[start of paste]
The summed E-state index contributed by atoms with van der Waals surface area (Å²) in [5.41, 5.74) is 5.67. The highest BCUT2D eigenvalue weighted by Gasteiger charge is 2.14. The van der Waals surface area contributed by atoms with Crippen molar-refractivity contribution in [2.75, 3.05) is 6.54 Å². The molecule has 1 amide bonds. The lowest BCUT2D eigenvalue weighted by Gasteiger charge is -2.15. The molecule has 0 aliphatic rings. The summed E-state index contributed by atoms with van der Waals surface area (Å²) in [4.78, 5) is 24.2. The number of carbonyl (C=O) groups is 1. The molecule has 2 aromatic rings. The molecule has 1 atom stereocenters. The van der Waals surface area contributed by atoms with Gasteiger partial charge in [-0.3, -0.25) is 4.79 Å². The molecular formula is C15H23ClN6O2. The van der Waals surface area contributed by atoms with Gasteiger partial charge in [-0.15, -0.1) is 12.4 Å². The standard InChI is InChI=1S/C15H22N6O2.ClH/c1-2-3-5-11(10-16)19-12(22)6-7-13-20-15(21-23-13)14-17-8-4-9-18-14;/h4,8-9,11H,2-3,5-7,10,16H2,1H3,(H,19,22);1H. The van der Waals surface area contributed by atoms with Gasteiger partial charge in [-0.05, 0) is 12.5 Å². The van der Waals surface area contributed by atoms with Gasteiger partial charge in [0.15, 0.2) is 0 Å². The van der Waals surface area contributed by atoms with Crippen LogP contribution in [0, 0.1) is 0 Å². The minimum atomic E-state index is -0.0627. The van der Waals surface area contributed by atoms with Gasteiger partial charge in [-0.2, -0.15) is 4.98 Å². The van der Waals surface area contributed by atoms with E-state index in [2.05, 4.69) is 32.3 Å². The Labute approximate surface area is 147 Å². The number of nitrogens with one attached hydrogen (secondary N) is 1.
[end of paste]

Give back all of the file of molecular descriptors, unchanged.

The summed E-state index contributed by atoms with van der Waals surface area (Å²) in [5.41, 5.74) is 5.67. The highest BCUT2D eigenvalue weighted by Gasteiger charge is 2.14. The van der Waals surface area contributed by atoms with Crippen molar-refractivity contribution in [2.75, 3.05) is 6.54 Å². The molecule has 1 amide bonds. The lowest BCUT2D eigenvalue weighted by Gasteiger charge is -2.15. The molecule has 0 aliphatic rings. The summed E-state index contributed by atoms with van der Waals surface area (Å²) in [4.78, 5) is 24.2. The number of carbonyl (C=O) groups is 1. The molecule has 2 aromatic rings. The molecule has 1 atom stereocenters. The van der Waals surface area contributed by atoms with Gasteiger partial charge in [-0.3, -0.25) is 4.79 Å². The molecular formula is C15H23ClN6O2. The van der Waals surface area contributed by atoms with Gasteiger partial charge in [-0.15, -0.1) is 12.4 Å². The standard InChI is InChI=1S/C15H22N6O2.ClH/c1-2-3-5-11(10-16)19-12(22)6-7-13-20-15(21-23-13)14-17-8-4-9-18-14;/h4,8-9,11H,2-3,5-7,10,16H2,1H3,(H,19,22);1H. The van der Waals surface area contributed by atoms with Gasteiger partial charge in [-0.05, 0) is 12.5 Å². The van der Waals surface area contributed by atoms with Gasteiger partial charge in [0.15, 0.2) is 0 Å². The van der Waals surface area contributed by atoms with Crippen LogP contribution in [0, 0.1) is 0 Å². The minimum atomic E-state index is -0.0627. The van der Waals surface area contributed by atoms with Gasteiger partial charge in [-0.2, -0.15) is 4.98 Å². The van der Waals surface area contributed by atoms with E-state index in [2.05, 4.69) is 32.3 Å². The Labute approximate surface area is 147 Å². The number of nitrogens with one attached hydrogen (secondary N) is 1.